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English novelist Lawrence Osborne, acclaimed for his enigmatic thrillers set in exotic locales around the world, is set to write a big-screen adaptation of Jon Swain’s cult Khmer Rouge memoir River of Time.
Osborne will executive produce the project alongside Nicholas Simon, CEO of Bangkok-based film company Indochina Productions. The partners, sharing a passion for the source material, approached Swain directly to option the film rights. The deal was closed ahead of this week’s first-ever Virtual Cannes Market.
River of Time has been described as the quintessential memoir of the Vietnam War era, centered mostly on events in Cambodia and Saigon between 1970 and 1975. Swain, an award-winning correspondent for the Sunday Times of London and AFP, arrived in Southeast Asia at the age of 22 and became a key figure among the war correspondents based in Phnom Penh. He was later famously played by Julian Sands in Roland Joffé’s Oscar-winning Khmer Rouge film The Killing Fields. A distinctly British take on the war, River of Time, written in 1997, has been noted for its subtle blend of white-knuckle heroism, stark witness to tragedy and pervasive melancholy for the vanishing milieu of pre-war Indochina.
Said Swain in a statement: “Twenty-five years ago, I finished writing River of Time with an ache in my heart and a tear in my eye. It was my love letter to that lost world and my attempt to make peace with a tumultuous past, to come to terms with my memories of fear, pain and death which I had encountered on an almost routine basis as a young war correspondent in Indochina between 1970 and 1975. … My hope and belief are that the screenplay will bring to life those devastating times, perhaps even in a more vivid way than my book will ever do, deepening understanding and opening eyes, and over and above everything else be a tribute to all the innocent victims of those terrible wars and my friends who didn’t make it back.”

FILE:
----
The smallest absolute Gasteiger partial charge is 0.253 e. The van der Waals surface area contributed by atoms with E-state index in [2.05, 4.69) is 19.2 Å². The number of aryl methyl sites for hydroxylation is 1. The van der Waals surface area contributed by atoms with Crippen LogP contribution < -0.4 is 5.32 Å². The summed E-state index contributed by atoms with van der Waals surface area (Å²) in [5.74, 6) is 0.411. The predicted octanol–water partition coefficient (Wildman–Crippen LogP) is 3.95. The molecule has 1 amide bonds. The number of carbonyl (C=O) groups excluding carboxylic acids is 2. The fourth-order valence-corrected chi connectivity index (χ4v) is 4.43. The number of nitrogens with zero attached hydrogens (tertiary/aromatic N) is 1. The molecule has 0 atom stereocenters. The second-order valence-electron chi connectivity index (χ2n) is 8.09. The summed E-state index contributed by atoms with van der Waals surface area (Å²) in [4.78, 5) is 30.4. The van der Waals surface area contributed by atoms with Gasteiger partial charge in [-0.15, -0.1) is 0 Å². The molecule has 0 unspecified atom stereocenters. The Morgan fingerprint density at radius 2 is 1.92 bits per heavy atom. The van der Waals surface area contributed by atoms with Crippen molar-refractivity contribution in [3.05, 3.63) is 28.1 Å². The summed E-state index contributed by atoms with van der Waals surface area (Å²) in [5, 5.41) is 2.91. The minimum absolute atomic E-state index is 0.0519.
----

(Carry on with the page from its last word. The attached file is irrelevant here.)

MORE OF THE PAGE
Adds Osborne: “I have been an admirer of Jon Swain’s great book for many years, and it has always seemed to me the most perceptive of the memoirs of that time because it evokes the Indochinese world before it was destroyed by the war. Swain was always his own man during the war, and therefore he brings to the memory of it a very personal sensibility. I recognize his Indochina on a personal level, too. To re-tell his story in the medium of film is to come close to a place about which I have my own memories.”
Simon comes to the project most recently from line producing the Vietnam shoot of Spike Lee’s Da 5 Bloods. The producer says Rive of Time resonates with him in part because he also left home for Southeast Asia at age 22, and spent a decade in Vietnam before founding Indochina Productions in Bangkok in 2010.
“I am drawn to the honest voice of the twenty-year-old protagonist moving between la dolce vita of1970s Southeast Asia and the hard, brutal realities of war and death,” Simon says.
Indochiina Productions produced French filmmaker Jean-Stephane Sauviere’s 2017 Thai prison drama A Prayer Before Dawn with James Schamus. The film got a midnight premiere at Cannes courtesy of A24. Indochina Productions also recently serviced the Thai production of the Russo Brothers’ Netflix action hit Extraction, starring Chris Hemsworth.
River of Time joins a growing slate of film projects for Osborne. The movie adaptation of his 2012 novel The Forgiven is currently wrapping production in Morocco with Ralph Fiennes and Jessica Chastain starring and John Michael McDonagh (The Guard) directing. Beautiful Animals, set in Greece and published in 2017, is in development with Amazon Studios and producer John Lesher (Birdman, Black Mass), while his Cambodia-set thriller Hunters in the Dark, from 2015, is moving towards production at Infinity Hill, with Aneurin Barnard (Dunkirk), Alex Pettyfer (Magic Mike) and Tzi Ma (Mulan) in the leads.
On the publishing front, Osborne’s next novel, The Glass Kingdom, about a woman on the run in Bangkok, will be published in August. His most recent work, Only to Sleep, a Philip Marlowe book that he was approached to write by the Raymond Chandler estate, was included in the best books of 2018 lists of The New York Times, NPR and the Guardian.
Osborne is currently at work on the screenplay for River of Time. The producers say they aim to be in production by the end of 2021.
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